He does this with my husband too and has done it to me once. I don’t think those times ever involved running across a road. How can I possibly explain to him how serious this is? We live on a corner of a fairly busy street, and this new problem is seriously freaking me out. He often does it when we aren’t in a position to run after him, like if I’m holding his baby sister, or in the day care lady’s case, when she’s pulling a wagon with a couple of 2-year-olds.
Like any parent, my heart stopped when I pictured your little son running merrily into traffic. You are very correct that this is extremely serious and needs to be handled … yesterday.
This is what the backpack leashes are for. This exact thing. He will be annoyed! He will say he’s not a baby! Tough tit, kid. Prepare to reap what you have sowed.
“My child isn’t a dog!” a lady will sniff at you. Well, bully for her. Your child isn’t running into traffic, so we’re both happy.
This will not take that long, I can assure you. Your son doesn’t want to be wearing the backpack leash. “I don’t want you to wear it either, my dear boy! If only we could trust you.”
You’ll have a more attentive child in no time.
Dear Care and Feeding,
My 3-year-old son is an active, loud, happy boy who has major struggles with impulse control when he’s angry, which has led to some issues at school with hitting and yelling at his peers. It’s something we’ve been working on with the school and with his teachers. Today, my son told me, “When I’m mean to my friends, that means I’m a bully. Mommy, I’m a bully.” When I asked him who told him that, he told me which teacher it was.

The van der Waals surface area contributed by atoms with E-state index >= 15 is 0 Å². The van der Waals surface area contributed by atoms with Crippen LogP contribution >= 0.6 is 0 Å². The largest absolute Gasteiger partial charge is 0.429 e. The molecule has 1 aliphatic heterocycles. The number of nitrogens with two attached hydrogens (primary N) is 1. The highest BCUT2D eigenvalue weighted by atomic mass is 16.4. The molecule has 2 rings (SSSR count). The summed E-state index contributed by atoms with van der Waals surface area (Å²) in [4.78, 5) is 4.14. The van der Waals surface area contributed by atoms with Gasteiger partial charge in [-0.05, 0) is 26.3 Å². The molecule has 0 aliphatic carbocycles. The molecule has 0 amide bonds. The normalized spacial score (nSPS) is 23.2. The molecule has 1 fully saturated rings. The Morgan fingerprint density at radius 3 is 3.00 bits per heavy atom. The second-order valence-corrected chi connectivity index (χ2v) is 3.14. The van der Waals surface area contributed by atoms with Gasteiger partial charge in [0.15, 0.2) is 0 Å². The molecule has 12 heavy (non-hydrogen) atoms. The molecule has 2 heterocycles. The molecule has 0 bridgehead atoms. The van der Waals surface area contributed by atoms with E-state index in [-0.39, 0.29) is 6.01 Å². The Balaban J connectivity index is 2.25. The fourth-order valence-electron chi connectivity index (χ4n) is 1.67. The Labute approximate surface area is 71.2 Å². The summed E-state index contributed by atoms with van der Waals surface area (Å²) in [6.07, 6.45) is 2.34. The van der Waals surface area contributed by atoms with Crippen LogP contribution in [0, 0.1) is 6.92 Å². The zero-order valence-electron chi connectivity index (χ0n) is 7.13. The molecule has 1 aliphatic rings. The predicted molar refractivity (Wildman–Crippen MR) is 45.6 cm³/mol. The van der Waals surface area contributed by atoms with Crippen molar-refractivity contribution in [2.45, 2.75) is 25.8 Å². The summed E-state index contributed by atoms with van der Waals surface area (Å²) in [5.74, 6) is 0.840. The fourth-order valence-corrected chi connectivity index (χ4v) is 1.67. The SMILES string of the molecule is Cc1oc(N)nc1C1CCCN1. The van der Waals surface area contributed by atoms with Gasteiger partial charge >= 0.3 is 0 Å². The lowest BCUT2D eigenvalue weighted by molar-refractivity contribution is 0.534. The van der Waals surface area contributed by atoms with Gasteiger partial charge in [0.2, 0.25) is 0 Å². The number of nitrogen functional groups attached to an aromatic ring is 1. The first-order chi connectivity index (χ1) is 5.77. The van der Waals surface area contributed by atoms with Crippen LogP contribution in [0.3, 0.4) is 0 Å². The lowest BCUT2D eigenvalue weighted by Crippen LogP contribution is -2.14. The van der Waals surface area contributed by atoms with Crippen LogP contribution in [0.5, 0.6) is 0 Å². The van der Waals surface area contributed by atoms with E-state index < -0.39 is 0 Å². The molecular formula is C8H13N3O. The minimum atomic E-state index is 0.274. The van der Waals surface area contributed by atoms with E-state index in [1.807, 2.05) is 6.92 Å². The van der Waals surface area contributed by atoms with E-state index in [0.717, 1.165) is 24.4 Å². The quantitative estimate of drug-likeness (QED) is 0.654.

My first reaction was incredible anger—the words we use matter and how we talk to our kids about their behavior (as opposed to their person) is important. I’m furious that anyone would call a 3-year-old a bully, even if the child is engaging in bullying behavior. I’m inclined to write to the director and discuss my disappointment and how I expect staff to talk about bad behavior moving forward.
Or is this an emotional overreaction? I’m also very cognizant of how sensitive I am about his behavior, for all sorts of complicated reasons. So maybe this isn’t as bad as it seems?
—Not the Mother of a Bully
Let’s turn the heat way, way down on your emotional stove. You honestly have no idea what this teacher said to your child. He’s 3. Kids that age deliver nuggets of utterly fictional wisdom every day. If you don’t believe me, wait until your son tells his preschool teacher that you like to drink in the bathtub every night and you steal cars.
What we know is a problem is the little guy’s conduct at school, which is unacceptable and needs to be taken very seriously, regardless of your sensitivity. You need to schedule (another) meeting with his teachers to make sure you’re on the same page. I think it’s entirely likely the teacher in question said that being mean to his friends was bullying, not that he was a bully. Regardless, it will be very easy in a meeting that isn’t immediately antagonistic and defensive for you to say, “We’re really trying to focus on talking to Billy about how it’s his actions and not him as a person that we’re unhappy with.” Definitely do not go in guns blazing. I promise you’ll have a much better outcome, and you can save your mama-bear energy for a real fight.